The fact that ZFS will limit each leaf devices I/O queue to 35, is one of the reasons that suggests that zpool should be built using vdevs that are individual disks or at least volumes that map to small number of disks. Otherwise this self imposed limits could become an artificial performance throttle.
If a read cannot be serviced from the ARC cache, ZFS will issue a ‘prioritized’ I/O for the data. So even if the storage is handling a heavy output load, there are only 35 I/Os outstanding, all with reasonable service times. As soon as one of the 35 I/Os completes the I/O scheduler will issue the read I/O to the controller. This insures good service times for read operations in general.
However to avoid starvation, when there is a long-standing backlog of Output I/Os then eventually those regain priority over the Input I/O. ZIL synchronous I/Os are of the same priority to synchronous reads.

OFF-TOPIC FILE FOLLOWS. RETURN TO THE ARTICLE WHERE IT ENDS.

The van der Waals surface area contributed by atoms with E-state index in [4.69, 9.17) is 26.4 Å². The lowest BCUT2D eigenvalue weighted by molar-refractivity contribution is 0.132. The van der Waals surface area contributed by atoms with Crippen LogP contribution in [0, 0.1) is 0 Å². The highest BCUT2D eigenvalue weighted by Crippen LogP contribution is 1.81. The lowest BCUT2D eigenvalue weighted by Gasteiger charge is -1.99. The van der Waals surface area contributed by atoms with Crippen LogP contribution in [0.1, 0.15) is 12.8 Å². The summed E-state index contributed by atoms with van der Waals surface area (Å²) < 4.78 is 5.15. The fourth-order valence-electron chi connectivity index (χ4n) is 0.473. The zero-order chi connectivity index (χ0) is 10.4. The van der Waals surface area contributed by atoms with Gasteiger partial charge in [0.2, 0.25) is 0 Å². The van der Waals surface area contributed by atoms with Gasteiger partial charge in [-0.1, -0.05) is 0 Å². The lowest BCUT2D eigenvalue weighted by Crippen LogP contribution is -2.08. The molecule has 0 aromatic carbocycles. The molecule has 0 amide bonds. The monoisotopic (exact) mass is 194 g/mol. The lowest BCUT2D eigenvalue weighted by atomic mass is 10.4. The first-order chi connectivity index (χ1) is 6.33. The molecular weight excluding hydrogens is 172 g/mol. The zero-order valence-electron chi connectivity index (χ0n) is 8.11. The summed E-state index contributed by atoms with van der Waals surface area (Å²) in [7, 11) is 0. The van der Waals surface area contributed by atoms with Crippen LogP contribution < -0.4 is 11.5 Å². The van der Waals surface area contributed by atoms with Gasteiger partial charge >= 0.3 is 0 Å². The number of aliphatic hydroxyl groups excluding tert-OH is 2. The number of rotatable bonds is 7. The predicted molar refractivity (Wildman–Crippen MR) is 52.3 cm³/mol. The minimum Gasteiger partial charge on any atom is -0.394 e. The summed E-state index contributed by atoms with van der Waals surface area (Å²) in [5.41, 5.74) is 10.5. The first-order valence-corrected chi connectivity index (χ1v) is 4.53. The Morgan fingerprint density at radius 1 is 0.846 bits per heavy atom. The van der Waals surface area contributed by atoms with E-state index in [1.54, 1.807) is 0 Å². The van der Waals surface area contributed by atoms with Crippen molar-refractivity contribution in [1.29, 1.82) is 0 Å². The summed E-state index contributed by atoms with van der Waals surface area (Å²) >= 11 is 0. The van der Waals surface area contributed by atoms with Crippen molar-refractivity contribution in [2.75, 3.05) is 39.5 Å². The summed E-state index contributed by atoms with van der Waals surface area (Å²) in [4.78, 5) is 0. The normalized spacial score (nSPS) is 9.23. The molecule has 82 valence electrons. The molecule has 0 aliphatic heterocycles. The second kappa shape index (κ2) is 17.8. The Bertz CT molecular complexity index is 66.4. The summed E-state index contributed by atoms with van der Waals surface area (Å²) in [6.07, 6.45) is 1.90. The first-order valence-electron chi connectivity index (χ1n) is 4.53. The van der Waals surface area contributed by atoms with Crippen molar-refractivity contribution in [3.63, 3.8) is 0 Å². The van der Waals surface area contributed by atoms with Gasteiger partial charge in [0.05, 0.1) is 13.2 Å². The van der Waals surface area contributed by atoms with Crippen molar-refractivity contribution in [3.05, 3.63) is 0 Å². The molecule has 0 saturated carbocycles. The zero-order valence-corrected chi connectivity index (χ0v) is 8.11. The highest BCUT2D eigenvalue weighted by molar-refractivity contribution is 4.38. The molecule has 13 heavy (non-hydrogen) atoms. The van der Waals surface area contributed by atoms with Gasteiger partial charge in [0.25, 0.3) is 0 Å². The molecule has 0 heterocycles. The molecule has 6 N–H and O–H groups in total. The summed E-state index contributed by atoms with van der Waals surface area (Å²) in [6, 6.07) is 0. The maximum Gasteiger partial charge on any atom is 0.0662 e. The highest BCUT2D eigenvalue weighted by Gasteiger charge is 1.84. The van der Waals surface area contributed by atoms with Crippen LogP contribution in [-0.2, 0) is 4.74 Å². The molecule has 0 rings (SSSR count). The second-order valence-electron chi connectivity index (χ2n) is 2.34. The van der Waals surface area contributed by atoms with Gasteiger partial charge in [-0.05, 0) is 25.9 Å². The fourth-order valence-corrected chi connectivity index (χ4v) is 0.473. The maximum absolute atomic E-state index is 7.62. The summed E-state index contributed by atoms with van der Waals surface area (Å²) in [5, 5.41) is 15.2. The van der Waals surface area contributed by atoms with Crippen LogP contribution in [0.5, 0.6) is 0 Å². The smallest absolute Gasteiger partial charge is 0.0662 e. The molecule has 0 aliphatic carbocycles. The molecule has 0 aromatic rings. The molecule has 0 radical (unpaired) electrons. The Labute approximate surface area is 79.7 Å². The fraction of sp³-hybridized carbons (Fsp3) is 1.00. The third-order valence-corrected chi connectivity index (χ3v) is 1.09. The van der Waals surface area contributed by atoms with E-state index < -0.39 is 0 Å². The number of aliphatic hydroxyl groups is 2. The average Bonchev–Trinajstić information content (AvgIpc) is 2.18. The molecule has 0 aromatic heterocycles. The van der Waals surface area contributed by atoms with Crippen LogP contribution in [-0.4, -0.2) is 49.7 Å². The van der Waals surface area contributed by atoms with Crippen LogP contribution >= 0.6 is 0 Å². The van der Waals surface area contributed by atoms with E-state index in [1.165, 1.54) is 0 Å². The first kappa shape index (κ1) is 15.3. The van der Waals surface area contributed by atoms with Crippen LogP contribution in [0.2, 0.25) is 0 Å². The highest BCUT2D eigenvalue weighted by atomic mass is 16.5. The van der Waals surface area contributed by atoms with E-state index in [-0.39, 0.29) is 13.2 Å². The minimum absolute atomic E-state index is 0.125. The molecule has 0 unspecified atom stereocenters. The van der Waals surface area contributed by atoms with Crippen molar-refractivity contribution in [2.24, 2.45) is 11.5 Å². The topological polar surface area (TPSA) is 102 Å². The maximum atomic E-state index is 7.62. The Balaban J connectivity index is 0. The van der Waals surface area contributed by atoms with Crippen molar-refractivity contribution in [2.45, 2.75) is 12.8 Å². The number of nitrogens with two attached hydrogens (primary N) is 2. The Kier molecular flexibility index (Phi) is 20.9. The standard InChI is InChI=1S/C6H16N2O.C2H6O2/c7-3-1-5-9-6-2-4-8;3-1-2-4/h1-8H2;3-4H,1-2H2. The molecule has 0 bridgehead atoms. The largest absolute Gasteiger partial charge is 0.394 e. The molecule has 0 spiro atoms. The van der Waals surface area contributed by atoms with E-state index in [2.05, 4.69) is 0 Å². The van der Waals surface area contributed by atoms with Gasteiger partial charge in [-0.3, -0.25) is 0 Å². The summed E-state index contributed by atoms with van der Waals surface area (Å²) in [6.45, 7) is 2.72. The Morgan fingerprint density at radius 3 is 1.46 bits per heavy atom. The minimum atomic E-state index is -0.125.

Soft Track Buffer
An input I/O is serious business. While a Filesystem can decide where to write stuff out on disk, the Inputs are requested by applications. This means a necessary head seek to the location of the data. The time to issue a small read will be totally dominated by this seek. So ZFS takes the stance that it might as well amortize those operations and so, for uncached reads, ZFS normally will issue a fairly large Input I/O (64K by default). This will help loads that input data using similar access pattern to the output phase. The data goes into a per device cache holding 20MB.
This cache can be invaluable in reducing the I/Os necessary to read-in data. But just like the recordsize, if the inflated I/O cause a storage channel saturation the Soft Track Buffer can act as a performance throttle.
The ARC Cache
The most interesting caching occurs at the ARC layer. The ARC manages the memory used by blocks from all pools (each pool servicing many filesystems). ARC stands for Adaptive Replacement Cache.
That ARC manages it’s data keeping a notion of Most Frequently Used (MFU) and Most Recently Use (MRU) balancing intelligently between the two. One of it’s very interesting properties is that a large scan of a file will not destroy most of the cached data.
On a system with Free Memory, the ARC will grow as it starts to cache data. Under memory pressure the ARC will return some of it’s memory to the kernel until low memory conditions are relieved.